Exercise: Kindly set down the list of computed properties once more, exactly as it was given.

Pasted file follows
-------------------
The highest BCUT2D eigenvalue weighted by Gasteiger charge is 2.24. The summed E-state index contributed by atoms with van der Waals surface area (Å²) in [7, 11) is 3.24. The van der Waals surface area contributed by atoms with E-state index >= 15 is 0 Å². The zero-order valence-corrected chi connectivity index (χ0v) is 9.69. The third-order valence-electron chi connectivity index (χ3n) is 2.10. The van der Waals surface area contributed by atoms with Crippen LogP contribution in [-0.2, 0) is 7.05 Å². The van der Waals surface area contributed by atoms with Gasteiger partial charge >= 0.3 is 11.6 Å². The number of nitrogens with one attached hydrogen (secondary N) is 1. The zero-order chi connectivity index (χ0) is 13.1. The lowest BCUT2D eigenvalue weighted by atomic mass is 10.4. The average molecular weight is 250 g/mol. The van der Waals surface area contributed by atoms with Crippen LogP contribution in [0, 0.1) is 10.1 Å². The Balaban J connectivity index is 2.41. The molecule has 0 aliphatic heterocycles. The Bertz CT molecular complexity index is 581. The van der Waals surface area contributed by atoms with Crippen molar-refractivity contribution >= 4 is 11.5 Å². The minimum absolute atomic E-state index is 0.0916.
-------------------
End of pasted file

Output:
The highest BCUT2D eigenvalue weighted by Gasteiger charge is 2.24. The summed E-state index contributed by atoms with van der Waals surface area (Å²) in [7, 11) is 3.24. The van der Waals surface area contributed by atoms with E-state index >= 15 is 0 Å². The zero-order valence-corrected chi connectivity index (χ0v) is 9.69. The third-order valence-electron chi connectivity index (χ3n) is 2.10. The van der Waals surface area contributed by atoms with Crippen LogP contribution in [-0.2, 0) is 7.05 Å². The van der Waals surface area contributed by atoms with Gasteiger partial charge >= 0.3 is 11.6 Å². The number of nitrogens with one attached hydrogen (secondary N) is 1. The zero-order chi connectivity index (χ0) is 13.1. The lowest BCUT2D eigenvalue weighted by atomic mass is 10.4. The average molecular weight is 250 g/mol. The van der Waals surface area contributed by atoms with Crippen LogP contribution in [0, 0.1) is 10.1 Å². The Balaban J connectivity index is 2.41. The molecule has 0 aliphatic heterocycles. The Bertz CT molecular complexity index is 581. The van der Waals surface area contributed by atoms with Crippen molar-refractivity contribution >= 4 is 11.5 Å². The minimum absolute atomic E-state index is 0.0916.